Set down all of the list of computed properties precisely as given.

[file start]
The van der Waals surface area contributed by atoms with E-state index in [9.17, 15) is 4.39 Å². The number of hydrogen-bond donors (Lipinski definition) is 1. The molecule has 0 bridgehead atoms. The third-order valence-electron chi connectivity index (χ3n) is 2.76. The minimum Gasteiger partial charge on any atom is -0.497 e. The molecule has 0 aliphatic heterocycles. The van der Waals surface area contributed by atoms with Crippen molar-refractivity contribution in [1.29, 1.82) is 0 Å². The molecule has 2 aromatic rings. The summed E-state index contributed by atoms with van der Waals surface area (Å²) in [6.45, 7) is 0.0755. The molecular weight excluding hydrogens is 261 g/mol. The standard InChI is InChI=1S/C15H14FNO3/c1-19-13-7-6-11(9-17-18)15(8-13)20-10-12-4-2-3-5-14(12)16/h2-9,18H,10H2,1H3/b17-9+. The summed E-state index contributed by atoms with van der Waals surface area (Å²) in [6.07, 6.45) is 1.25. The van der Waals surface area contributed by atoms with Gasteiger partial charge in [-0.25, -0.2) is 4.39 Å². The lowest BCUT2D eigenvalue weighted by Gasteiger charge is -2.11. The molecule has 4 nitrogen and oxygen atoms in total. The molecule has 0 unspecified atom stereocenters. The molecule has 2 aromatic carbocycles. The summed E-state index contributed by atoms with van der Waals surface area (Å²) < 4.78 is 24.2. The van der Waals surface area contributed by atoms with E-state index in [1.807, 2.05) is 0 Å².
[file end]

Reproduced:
The van der Waals surface area contributed by atoms with E-state index in [9.17, 15) is 4.39 Å². The number of hydrogen-bond donors (Lipinski definition) is 1. The molecule has 0 bridgehead atoms. The third-order valence-electron chi connectivity index (χ3n) is 2.76. The minimum Gasteiger partial charge on any atom is -0.497 e. The molecule has 0 aliphatic heterocycles. The van der Waals surface area contributed by atoms with Crippen molar-refractivity contribution in [1.29, 1.82) is 0 Å². The molecule has 2 aromatic rings. The summed E-state index contributed by atoms with van der Waals surface area (Å²) in [6.45, 7) is 0.0755. The molecular weight excluding hydrogens is 261 g/mol. The standard InChI is InChI=1S/C15H14FNO3/c1-19-13-7-6-11(9-17-18)15(8-13)20-10-12-4-2-3-5-14(12)16/h2-9,18H,10H2,1H3/b17-9+. The summed E-state index contributed by atoms with van der Waals surface area (Å²) in [6.07, 6.45) is 1.25. The van der Waals surface area contributed by atoms with Gasteiger partial charge in [-0.25, -0.2) is 4.39 Å². The lowest BCUT2D eigenvalue weighted by Gasteiger charge is -2.11. The molecule has 4 nitrogen and oxygen atoms in total. The molecule has 0 unspecified atom stereocenters. The molecule has 2 aromatic carbocycles. The summed E-state index contributed by atoms with van der Waals surface area (Å²) < 4.78 is 24.2. The van der Waals surface area contributed by atoms with E-state index in [1.807, 2.05) is 0 Å².